To say hardcore games never “work” on the Wii is a lie, especially when it comes to Nintendo’s universally adored lineage of classics. It was only a few years ago that publishers were approaching the power-selling platform with a wealth of ideas for future releases.
The number of consoles in circulation at the time and continuing surge of popularity in motion gaming had companies blinded. The sheer volume of consumers they could reach was staggering, but considering what percentage of this statistic were actually families and non-gamers, they were in for a shock when their attempts at intuitive, out-of-the-norm games failed to get off the ground when it came to sales.
Despite exceeding predictions, SEGA’s House of the Dead Overkill, a re-imagining of the rail-shooter classic, stuck out among the ever-growing swarm of shovelware. With Sony having launched its own brand of motion gaming that had a hardcore crowd of gamers to back it, Overkill has been given a new lease of life in Extended Cut.
It may be blockbuster season but is this homage to Grindhouse cinema at least worth a matinee?
Every stage rounds off with a boss battle, each one having a particular theme and attack pattern. This mean lookin' beauty is referred to as "Meat Katie."
Meeting out of pure coincidence the game’s protagonists, Detective Isaac Washington and AMS Special Agent G, are forced to form an alliance when they both try to take down crime lord Papa Caesar. Making his escape, the insane drug baron unleashes a horde of zombie-like creatures who soon infect the nearby city and surrounding areas.
Along with their unwilling stripper sidekick, Varla Gunns, Overkill propels the two unlikely heroes through an elaborate shooting gallery frequently punctuated with the odd bit of OTT character banter. It’s a plot that offers very little substance or character attachment, although in a way that’s so deliberate that it can easily be overlooked.
There is the occasional well-placed quip to be scoffed at but, for the most part, you’ll continually smirk under a barrage of excessive cursing and nonsensical dialogue.
There have always been on-rail shooters available but given the scarcity of recent titles, it’s a genre that has been in much need of renovation. Last year’s Time Crisis: Razing Storm will have won over some of those craving that arcade shooter nostalgia but, in terms of gameplay alone, Overkill gives that particular itch a much more thorough scratching.
Each of the nine levels in Extended Cut (including two PlayStation 3-exclusive stages) are self-contained with no checkpoints whatsoever and usually clocking in at around 20-30 minutes. Like any on-rails shooter, you have no input when it comes to character navigation, Overkill continually prodding you into corridors and open rooms before leaving the player to stay in a static position and clear the space of any infected.
On paper it sounds incredibly monotonous, in practice it sometimes is although the increasing difficulty and sudden quickdraw moments keep a great pace, the horde of hidden collectibles also keeping players on their toes.
Believe it or not, Overkill also supports the Dualshock 3. It's an effective method of play but no way near as immersive as the PlayStation Move.
Even when trying to deliberately prolong the experience, one playthrough should average at four or maybe just five hours, but even as the credits roll there is plenty of content to blast your way through. Director’s Cut becomes immediately available after initial completion, tasking players with harder variants of the original nine stages, each one tagged with a variety of challenges.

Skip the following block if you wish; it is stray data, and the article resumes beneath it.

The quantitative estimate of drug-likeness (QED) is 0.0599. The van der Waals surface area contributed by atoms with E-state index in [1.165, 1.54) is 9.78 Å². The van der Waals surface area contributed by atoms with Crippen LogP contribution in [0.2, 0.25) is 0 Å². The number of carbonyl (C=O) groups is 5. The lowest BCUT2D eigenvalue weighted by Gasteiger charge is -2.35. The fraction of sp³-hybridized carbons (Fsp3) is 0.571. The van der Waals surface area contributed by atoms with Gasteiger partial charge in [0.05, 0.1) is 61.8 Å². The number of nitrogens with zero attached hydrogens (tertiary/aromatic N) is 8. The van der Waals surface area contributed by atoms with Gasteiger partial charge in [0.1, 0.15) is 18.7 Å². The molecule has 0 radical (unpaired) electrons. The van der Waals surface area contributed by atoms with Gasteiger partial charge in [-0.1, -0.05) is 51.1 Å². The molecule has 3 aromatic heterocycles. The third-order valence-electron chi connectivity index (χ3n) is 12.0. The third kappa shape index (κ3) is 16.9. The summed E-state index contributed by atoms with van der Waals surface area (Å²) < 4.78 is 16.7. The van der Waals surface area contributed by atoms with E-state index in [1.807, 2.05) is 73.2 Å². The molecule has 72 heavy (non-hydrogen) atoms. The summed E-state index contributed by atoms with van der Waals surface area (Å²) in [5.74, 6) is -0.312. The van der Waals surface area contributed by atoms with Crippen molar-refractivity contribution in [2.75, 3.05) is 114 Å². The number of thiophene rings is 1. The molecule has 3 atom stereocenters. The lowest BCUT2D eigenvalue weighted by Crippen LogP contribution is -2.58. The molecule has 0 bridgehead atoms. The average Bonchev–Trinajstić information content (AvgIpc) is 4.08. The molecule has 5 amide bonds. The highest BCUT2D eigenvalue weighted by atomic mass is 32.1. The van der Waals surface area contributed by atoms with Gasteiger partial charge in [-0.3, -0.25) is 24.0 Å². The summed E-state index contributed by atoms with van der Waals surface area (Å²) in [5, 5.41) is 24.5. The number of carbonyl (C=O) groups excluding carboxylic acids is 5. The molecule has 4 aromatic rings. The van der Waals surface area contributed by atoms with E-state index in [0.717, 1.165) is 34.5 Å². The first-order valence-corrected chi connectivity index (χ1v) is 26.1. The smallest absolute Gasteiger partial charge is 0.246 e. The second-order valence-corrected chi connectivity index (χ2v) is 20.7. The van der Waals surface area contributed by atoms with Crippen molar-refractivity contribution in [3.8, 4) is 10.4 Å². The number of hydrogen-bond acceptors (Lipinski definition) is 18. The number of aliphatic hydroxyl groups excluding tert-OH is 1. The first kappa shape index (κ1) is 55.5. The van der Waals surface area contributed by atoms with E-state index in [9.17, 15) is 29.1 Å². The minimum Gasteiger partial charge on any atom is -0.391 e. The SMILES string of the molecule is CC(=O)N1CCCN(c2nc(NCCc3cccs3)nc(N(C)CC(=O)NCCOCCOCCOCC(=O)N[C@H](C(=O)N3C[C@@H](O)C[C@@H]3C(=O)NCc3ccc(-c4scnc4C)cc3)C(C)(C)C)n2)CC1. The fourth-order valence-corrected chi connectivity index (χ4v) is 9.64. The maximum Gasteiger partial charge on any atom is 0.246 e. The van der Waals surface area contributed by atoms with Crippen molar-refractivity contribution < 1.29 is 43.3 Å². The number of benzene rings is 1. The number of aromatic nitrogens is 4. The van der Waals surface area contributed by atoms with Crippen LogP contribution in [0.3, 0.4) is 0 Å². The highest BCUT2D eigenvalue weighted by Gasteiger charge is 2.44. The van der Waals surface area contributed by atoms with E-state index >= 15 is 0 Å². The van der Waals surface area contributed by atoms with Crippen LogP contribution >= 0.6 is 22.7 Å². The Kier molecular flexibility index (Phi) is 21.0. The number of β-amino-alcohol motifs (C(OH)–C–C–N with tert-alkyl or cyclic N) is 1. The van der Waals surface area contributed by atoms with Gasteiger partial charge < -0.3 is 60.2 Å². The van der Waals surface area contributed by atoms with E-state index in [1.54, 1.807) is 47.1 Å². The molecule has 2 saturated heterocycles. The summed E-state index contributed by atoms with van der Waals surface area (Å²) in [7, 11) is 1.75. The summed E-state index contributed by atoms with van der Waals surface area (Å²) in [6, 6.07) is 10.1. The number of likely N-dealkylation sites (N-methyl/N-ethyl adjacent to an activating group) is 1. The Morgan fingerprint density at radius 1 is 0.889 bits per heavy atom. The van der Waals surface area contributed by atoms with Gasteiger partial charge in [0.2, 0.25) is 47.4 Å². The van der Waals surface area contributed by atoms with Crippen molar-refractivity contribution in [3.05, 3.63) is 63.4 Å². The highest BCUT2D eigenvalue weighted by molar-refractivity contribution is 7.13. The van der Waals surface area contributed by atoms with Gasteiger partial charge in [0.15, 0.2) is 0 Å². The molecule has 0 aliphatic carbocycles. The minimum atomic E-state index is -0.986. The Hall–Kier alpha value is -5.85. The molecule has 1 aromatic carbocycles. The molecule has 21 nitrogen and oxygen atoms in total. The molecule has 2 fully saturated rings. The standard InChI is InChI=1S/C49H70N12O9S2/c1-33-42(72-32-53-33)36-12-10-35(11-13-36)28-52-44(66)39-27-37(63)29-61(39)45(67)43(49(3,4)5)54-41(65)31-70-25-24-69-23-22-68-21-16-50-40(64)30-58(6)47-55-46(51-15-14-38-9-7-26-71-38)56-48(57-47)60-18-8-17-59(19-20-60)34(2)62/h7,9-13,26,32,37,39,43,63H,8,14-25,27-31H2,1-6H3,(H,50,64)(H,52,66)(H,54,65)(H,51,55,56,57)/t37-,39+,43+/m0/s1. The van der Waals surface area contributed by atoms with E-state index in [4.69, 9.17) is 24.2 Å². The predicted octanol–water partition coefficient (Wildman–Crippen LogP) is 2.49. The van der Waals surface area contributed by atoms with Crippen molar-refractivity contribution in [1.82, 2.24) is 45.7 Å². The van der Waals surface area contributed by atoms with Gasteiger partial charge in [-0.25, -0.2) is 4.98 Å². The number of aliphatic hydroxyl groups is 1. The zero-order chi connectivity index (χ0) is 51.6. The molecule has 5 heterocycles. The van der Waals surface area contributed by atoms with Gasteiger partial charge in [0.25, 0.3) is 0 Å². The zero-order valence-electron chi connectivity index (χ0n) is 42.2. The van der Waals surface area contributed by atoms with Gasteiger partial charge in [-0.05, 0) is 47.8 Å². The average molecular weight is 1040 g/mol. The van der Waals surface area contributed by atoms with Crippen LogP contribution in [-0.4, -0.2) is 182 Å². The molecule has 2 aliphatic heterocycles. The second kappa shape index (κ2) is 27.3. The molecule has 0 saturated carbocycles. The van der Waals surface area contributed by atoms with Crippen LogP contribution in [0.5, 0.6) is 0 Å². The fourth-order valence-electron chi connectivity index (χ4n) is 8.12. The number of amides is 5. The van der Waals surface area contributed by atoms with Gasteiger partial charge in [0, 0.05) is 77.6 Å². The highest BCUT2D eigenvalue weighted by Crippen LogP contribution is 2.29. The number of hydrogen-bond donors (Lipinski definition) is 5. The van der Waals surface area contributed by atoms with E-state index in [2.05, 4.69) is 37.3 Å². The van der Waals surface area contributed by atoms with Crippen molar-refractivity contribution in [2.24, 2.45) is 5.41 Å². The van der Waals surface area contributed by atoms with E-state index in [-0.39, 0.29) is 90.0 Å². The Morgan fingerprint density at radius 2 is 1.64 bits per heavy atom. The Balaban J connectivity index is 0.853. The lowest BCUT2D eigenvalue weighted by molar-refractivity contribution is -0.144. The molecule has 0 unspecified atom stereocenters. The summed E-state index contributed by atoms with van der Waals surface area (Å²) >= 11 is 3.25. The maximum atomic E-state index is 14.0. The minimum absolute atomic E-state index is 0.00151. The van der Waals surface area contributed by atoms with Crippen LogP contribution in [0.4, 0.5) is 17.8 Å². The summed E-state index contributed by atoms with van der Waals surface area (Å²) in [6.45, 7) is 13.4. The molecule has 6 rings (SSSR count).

There is also the option to enable extra in-game content and modes to tweak your experience, one of which allows dual-wielding with another rewarding players for shooting any subtitled profanities during cutscenes.
Visually, Overkill isn’t the prettiest of ports though it still holds up well on the PlayStation 3, mainly thanks to its low-budget cinema aesthetic. With a constant film grain and menus layered in emulative movie posters, the game certainly takes cues from the bizarre Grindhouse sub-genre which also has an influence on Overkill’s soundtrack, though in saying that it does tend to switch to Dubstep every now and then.
- Tight and responsive gameplay.
- Easy set-up.
- Humour is purposely off-target, will still get some laughs.
- Plenty of add-on content including two exclusive levels, mini-games, gun shop etc.
- Boss battles are characterised and enjoyable.
- Looks good for a 2009 Wii port, rarely ever suffers from frame-rate issues.
- A little too easy without the Hardcore tweak.
- Once upgraded, weapons are pretty much all the same.
- The same character models are recycled too often.
- Point system could do with some flare.
With very little to compete against it on the PS3, Overkill is the best on-rails shooter for the platform. The shooting itself is easy to master and rewarding, even more so when coupled with a partner, but the overall lack of original content will still put off a few potential customers.
Though the numerous add-ons and Director’s Cut mode are substantive they will only appeal to completionists or gamers who aren’t fussed about replaying the same levels. Regardless, it’s still one of the better Move-enabled games on the market, and hopefully SEGA will consider transferring some of its other under-appreciated titles from the Wii but we won’t hold our breath.